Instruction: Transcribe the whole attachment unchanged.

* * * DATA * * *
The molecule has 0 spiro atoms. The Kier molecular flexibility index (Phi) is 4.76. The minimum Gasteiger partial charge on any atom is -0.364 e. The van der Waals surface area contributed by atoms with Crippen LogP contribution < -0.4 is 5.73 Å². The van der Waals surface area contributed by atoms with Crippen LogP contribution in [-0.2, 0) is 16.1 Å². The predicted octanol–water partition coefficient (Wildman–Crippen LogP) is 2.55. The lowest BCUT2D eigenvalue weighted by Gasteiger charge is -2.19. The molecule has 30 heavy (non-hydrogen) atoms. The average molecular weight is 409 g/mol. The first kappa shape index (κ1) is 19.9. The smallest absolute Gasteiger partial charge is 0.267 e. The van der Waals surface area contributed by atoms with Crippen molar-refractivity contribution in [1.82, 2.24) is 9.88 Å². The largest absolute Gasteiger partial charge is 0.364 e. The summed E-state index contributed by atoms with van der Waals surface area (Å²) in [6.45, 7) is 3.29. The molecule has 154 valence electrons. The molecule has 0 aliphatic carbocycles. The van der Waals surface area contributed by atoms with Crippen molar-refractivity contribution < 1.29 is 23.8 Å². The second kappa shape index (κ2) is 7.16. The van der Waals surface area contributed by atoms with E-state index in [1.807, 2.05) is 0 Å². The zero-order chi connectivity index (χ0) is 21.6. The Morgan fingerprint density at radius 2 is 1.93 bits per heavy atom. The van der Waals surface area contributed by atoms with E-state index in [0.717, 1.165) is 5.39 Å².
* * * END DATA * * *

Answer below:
The molecule has 0 spiro atoms. The Kier molecular flexibility index (Phi) is 4.76. The minimum Gasteiger partial charge on any atom is -0.364 e. The van der Waals surface area contributed by atoms with Crippen LogP contribution < -0.4 is 5.73 Å². The van der Waals surface area contributed by atoms with Crippen LogP contribution in [-0.2, 0) is 16.1 Å². The predicted octanol–water partition coefficient (Wildman–Crippen LogP) is 2.55. The lowest BCUT2D eigenvalue weighted by Gasteiger charge is -2.19. The molecule has 30 heavy (non-hydrogen) atoms. The average molecular weight is 409 g/mol. The first kappa shape index (κ1) is 19.9. The smallest absolute Gasteiger partial charge is 0.267 e. The van der Waals surface area contributed by atoms with Crippen molar-refractivity contribution in [1.82, 2.24) is 9.88 Å². The largest absolute Gasteiger partial charge is 0.364 e. The summed E-state index contributed by atoms with van der Waals surface area (Å²) in [6.45, 7) is 3.29. The molecule has 154 valence electrons. The molecule has 0 aliphatic carbocycles. The van der Waals surface area contributed by atoms with Crippen molar-refractivity contribution < 1.29 is 23.8 Å². The second kappa shape index (κ2) is 7.16. The van der Waals surface area contributed by atoms with E-state index in [1.807, 2.05) is 0 Å². The zero-order chi connectivity index (χ0) is 21.6. The Morgan fingerprint density at radius 2 is 1.93 bits per heavy atom. The van der Waals surface area contributed by atoms with E-state index in [0.717, 1.165) is 5.39 Å².